Types of Renal Transplant

There are two types of renal transplants depending on the source of kidney:

Deceased Donor (brain dead, cadaveric) Transplant

Brain death is sudden death after an accident, brain haemorrhage or stroke with irreversible brain damage, not compatible with life. Brain dead patients may be artificially maintained on a ventilator and supportive medicines for a short duration and may be able to donate their organs for transplantation, if their family desires. Donation by a single deceased donor can enable as many as nine lifesaving organ transplants and numerous life-enhancing tissue replacements.

Kidneys from deceased donors are matched with recipient’s blood group and offered to the first patient on the waiting list, and if suitable, transplanted. Unfortunately, the number of patients in need of a transplant far outnumbers the availability of such organs; therefore, not all patients are able to undergo a deceased donor renal transplant.

Living Donor Transplant

Living donors can donate one of a paired organ such as a kidney. Living donors are family members or close relatives of the patient. The diseased kidney is replaced with a kidney from a healthy human donor (usually an immediate relative of the patient for example father, mother, sibling, spouse, children, grandfather, grandmother or grandchildren)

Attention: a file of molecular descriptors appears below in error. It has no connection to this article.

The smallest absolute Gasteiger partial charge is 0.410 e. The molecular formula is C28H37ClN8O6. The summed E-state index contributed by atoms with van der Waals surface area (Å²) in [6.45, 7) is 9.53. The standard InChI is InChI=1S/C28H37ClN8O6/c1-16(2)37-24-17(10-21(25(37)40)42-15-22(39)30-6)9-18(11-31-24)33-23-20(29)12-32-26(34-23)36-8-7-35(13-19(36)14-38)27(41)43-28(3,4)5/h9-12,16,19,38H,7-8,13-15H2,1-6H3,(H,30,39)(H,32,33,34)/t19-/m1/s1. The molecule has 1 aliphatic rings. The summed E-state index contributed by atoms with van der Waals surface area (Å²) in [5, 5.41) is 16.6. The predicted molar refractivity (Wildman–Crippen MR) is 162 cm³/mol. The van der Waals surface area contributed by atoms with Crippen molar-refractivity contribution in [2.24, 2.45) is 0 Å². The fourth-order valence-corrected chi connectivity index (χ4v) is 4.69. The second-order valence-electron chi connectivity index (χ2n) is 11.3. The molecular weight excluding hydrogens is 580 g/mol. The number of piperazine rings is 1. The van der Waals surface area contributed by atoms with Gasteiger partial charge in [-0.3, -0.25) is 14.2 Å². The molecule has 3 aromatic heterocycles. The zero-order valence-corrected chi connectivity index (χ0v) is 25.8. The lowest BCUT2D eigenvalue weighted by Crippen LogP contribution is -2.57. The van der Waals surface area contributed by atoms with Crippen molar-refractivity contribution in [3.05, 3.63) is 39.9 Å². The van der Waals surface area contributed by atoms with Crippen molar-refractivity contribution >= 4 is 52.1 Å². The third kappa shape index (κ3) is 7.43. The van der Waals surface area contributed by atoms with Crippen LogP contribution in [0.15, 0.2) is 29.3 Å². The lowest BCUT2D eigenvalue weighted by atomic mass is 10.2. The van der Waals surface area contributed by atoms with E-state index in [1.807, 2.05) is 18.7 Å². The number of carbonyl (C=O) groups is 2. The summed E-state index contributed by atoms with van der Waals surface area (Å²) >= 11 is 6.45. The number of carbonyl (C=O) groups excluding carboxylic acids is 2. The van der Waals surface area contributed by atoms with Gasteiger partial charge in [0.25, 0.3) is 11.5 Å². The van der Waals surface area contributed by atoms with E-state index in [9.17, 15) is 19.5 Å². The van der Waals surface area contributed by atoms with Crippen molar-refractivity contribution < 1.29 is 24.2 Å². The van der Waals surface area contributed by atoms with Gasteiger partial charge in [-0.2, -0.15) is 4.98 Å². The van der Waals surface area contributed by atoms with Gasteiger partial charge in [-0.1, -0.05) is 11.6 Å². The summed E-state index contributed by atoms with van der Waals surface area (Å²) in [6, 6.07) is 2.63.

In India, more than 80% of transplants are from living donors 

Living donor kidney transplant is technically more complex than deceased donor kidney transplantation, but can be safely performed at experienced surgeons at established institutes.

Advantages of Living Donor Transplants are:

  • Living donors are healthy people with a perfectly healthy kidney, and go through a rigorous process of evaluation, therefore the chances of kidney not working after transplantation is very minimal.
  • Better genetic match between living donors and candidates may decrease the risk of organ rejection.
  • It is an elective, planned operation allowing doctors to schedule the transplant at an optimum time, This is especially important for patients who are very sick and need stabilization before surgery.
  • Donation is a positive experience and most donors experience a sense of heroism in being able to save or dramatically change the recipient’s life.

 

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